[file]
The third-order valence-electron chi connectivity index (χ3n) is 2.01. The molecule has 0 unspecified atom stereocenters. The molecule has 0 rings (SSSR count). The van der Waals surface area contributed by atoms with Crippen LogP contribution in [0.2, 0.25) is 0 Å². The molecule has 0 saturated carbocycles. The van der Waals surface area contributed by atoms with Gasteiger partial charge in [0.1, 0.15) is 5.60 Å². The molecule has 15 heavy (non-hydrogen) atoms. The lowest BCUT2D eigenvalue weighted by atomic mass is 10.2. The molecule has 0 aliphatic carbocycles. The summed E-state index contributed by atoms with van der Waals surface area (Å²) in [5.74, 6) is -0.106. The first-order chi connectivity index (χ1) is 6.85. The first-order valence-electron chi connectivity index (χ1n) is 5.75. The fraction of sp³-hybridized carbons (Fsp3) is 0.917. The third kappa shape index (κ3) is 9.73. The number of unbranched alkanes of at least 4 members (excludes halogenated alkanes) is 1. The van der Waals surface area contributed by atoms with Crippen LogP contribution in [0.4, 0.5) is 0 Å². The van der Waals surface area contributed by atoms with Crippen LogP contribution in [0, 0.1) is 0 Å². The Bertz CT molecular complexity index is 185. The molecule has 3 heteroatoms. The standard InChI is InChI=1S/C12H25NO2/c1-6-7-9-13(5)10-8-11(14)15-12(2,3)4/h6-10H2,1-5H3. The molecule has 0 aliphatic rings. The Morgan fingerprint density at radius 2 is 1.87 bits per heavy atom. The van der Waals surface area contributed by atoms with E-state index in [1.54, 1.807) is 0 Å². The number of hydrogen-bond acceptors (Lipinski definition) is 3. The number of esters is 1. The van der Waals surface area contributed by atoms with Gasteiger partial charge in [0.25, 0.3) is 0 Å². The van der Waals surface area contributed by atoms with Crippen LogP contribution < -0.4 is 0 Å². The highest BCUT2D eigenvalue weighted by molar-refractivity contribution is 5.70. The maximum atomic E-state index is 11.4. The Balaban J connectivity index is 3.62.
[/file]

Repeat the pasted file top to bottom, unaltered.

The third-order valence-electron chi connectivity index (χ3n) is 2.01. The molecule has 0 unspecified atom stereocenters. The molecule has 0 rings (SSSR count). The van der Waals surface area contributed by atoms with Crippen LogP contribution in [0.2, 0.25) is 0 Å². The molecule has 0 saturated carbocycles. The van der Waals surface area contributed by atoms with Gasteiger partial charge in [0.1, 0.15) is 5.60 Å². The molecule has 15 heavy (non-hydrogen) atoms. The lowest BCUT2D eigenvalue weighted by atomic mass is 10.2. The molecule has 0 aliphatic carbocycles. The summed E-state index contributed by atoms with van der Waals surface area (Å²) in [5.74, 6) is -0.106. The first-order chi connectivity index (χ1) is 6.85. The first-order valence-electron chi connectivity index (χ1n) is 5.75. The fraction of sp³-hybridized carbons (Fsp3) is 0.917. The third kappa shape index (κ3) is 9.73. The number of unbranched alkanes of at least 4 members (excludes halogenated alkanes) is 1. The van der Waals surface area contributed by atoms with Crippen LogP contribution in [0.4, 0.5) is 0 Å². The van der Waals surface area contributed by atoms with Crippen LogP contribution in [0, 0.1) is 0 Å². The Bertz CT molecular complexity index is 185. The molecule has 3 heteroatoms. The standard InChI is InChI=1S/C12H25NO2/c1-6-7-9-13(5)10-8-11(14)15-12(2,3)4/h6-10H2,1-5H3. The molecule has 0 aliphatic rings. The Morgan fingerprint density at radius 2 is 1.87 bits per heavy atom. The van der Waals surface area contributed by atoms with E-state index in [1.54, 1.807) is 0 Å². The number of hydrogen-bond acceptors (Lipinski definition) is 3. The number of esters is 1. The van der Waals surface area contributed by atoms with Gasteiger partial charge in [0.25, 0.3) is 0 Å². The van der Waals surface area contributed by atoms with Crippen LogP contribution < -0.4 is 0 Å². The highest BCUT2D eigenvalue weighted by molar-refractivity contribution is 5.70. The maximum atomic E-state index is 11.4. The Balaban J connectivity index is 3.62.